From Making The Best Garbage Truck To Making The Best EV Garbage Truck

From Making The Best Garbage Truck To Making The Best EV Garbage Truck

Battle Motors Goes From Making The Best Garbage Truck To Making The Best EV Garbage Truck

As a long-time manufacturing guy myself, some of my favorite conversations are the ones with people who have an absolute love of making whatever they’re making. And there aren’t too many folks with more energy in that regard than Mike Patterson, serial founder and entrepreneur and CEO of Battle Motors. “This is my fifth company,” he said. “At every other company, I’d finish my work in a normal workday. Now it’s not even close. Before this I’d never manufactured a vehicle, and that’s kind of ruined my life–but I love it!”

Most of the Battle Motors history comes via Crane Carrier Company, which got its start in 1946 taking the post-war glut of surplus military vehicles and modifying and reinforcing them for use by the construction and petroleum industries. Their experience in heavy hauling for those applications eventually led them to refuse collection, and in the 1970s they introduced a custom-made chassis focused on that segment, with an 18-inch step-in entry to make the collections crews’ jobs easier. While they continued to make heavy-duty trucks for a variety of applications, including “ship to shore” tractors for the U.S. Army, garbage trucks became their main focus.

Crane had begun working on an EV version of their truck when Patterson came along. “When I was CEO of Romeo Power [a company Patterson founded in 2016 to focus on advanced electrification solutions for commercial vehicle applications], I called on Crane to sell them batteries. When Romeo went public last year, I stepped down, bought Crane, and formed Battle Motors.”

One of Patterson’s two major focus areas when he took the reins at Crane was growing sales. “We make garbage trucks that are the best in the world,” he said. “But we were only selling 400 to 500 per year. When we bought the company, we made a conscious decision that we’d grow to make 1,000 trucks a year in 2021 to start. As we grow our volume, it means we pay wholesale versus retail for parts. We’re still more expensive, but only a little, for a way better truck. We have trucks from the 1980s still out there working–most garbage trucks only last seven to ten years.”

The other focus area is one of the major drivers of that growth, and that’s accelerating the company’s move into EVs. For Patterson, the timing couldn’t be better. “There are mandates driving electrification in all over California,” he said. “Similar things are happening in New York, Newark, and Philadelphia. Garbage trucks are a great application to help with this. They come out early in the morning, drive 100 miles or so, and go slow, which is great for the battery. They return at 5:00 or 6:00 pm, plug in, and are ready again the next morning. And they’re a great drive–very quiet.”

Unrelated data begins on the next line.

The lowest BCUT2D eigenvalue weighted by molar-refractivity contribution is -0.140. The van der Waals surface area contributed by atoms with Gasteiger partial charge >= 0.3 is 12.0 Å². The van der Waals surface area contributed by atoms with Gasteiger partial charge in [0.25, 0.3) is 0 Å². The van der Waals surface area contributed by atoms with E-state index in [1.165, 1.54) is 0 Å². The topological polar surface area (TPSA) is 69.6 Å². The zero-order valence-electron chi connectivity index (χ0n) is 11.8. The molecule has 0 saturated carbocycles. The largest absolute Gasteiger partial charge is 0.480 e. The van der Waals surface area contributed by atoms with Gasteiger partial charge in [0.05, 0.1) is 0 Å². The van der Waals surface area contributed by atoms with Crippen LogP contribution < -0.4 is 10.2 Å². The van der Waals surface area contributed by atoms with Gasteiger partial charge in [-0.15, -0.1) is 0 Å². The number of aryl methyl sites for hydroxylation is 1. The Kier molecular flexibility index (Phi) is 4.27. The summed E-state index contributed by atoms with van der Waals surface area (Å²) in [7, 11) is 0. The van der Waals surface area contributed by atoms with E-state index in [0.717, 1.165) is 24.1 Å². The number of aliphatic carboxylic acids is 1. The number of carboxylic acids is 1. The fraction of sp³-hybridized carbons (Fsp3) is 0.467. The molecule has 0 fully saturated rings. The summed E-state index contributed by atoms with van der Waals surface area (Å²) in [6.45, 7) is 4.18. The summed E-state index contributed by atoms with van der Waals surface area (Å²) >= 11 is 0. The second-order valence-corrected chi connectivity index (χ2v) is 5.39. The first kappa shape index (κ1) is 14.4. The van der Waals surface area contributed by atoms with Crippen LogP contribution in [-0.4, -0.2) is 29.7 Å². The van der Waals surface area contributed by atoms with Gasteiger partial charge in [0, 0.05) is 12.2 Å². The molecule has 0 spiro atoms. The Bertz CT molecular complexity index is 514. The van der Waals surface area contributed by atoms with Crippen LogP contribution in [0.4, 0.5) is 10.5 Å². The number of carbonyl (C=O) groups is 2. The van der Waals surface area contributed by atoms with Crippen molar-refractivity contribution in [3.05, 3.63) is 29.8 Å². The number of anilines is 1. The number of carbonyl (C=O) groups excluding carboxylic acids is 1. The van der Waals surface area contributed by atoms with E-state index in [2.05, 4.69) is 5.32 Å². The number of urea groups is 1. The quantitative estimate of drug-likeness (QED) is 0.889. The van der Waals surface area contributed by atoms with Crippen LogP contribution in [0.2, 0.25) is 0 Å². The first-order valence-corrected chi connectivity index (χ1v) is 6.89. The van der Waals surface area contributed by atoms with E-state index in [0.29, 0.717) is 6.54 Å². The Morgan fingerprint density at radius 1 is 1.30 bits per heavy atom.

The manufacturing end is also a great fit in Patterson’s eyes. “Pretty much all I’m doing is taking out the Cummins L9 engine, Allison transmission and gas tank, and putting in an amazing BorgWarner electric motor and inverter, plus adding a battery pack and updated OS on a truck that’s already proven. We know our trucks are rock-solid.”

Part of gearing up for greater volume involves modifications to that manufacturing process. “We’re taking a 1950s style of manufacturing and modernizing it,” he said. “We moved to an ERP and instituted quality upgrades along with adding the EV. We’re very manual, which is kind of cool. We’re drilling panels and creating the sub-assemblies, putting axles we manufacture ourselves onto the chassis, physically moving the steel and lifting motors and placing everything with people. But we’ve been able with our upgrades to go from making one and a half trucks a day on average in February to four a day now. And we’ll get that up to eight a day in October.”

Patterson sees additional opportunities as well. “We’re working on range extension technology,” he explained. “Next we’ll go into beverage delivery vehicles–soft drinks, beer, and so on. I can see us selling 2,000 to 4,000 refuse trucks a year. But we could probably sell 10,000 to 15,000 beverage trucks a year. It’s a no-brainer when you can save over $12,000 a year in diesel fuel costs alone, plus there are no fluids to change, and way less maintenance. Especially with the government vouchers, the ROI is immediate.”

To help with infrastructure installation, Battle Motors announced in June that it has partnered with PositivEnergy, an EV-charging infrastructure supplier, to install charging stations for its customers to make going EV a one-stop-shop experience.

For Patterson, the manufacturing end is about more than his company. “Look, manufacturing is alive and well in North America,” he said. “It can be done here, and you can grow it here too. We’re working on setting up a CNC division right now to be able to make any part we need. In addition, we just poured the cement to add 150,000 square feet to our main production factory in Ohio. We can bring manufacturing back to North America.”

Jim Vinoski
Forbes Magazine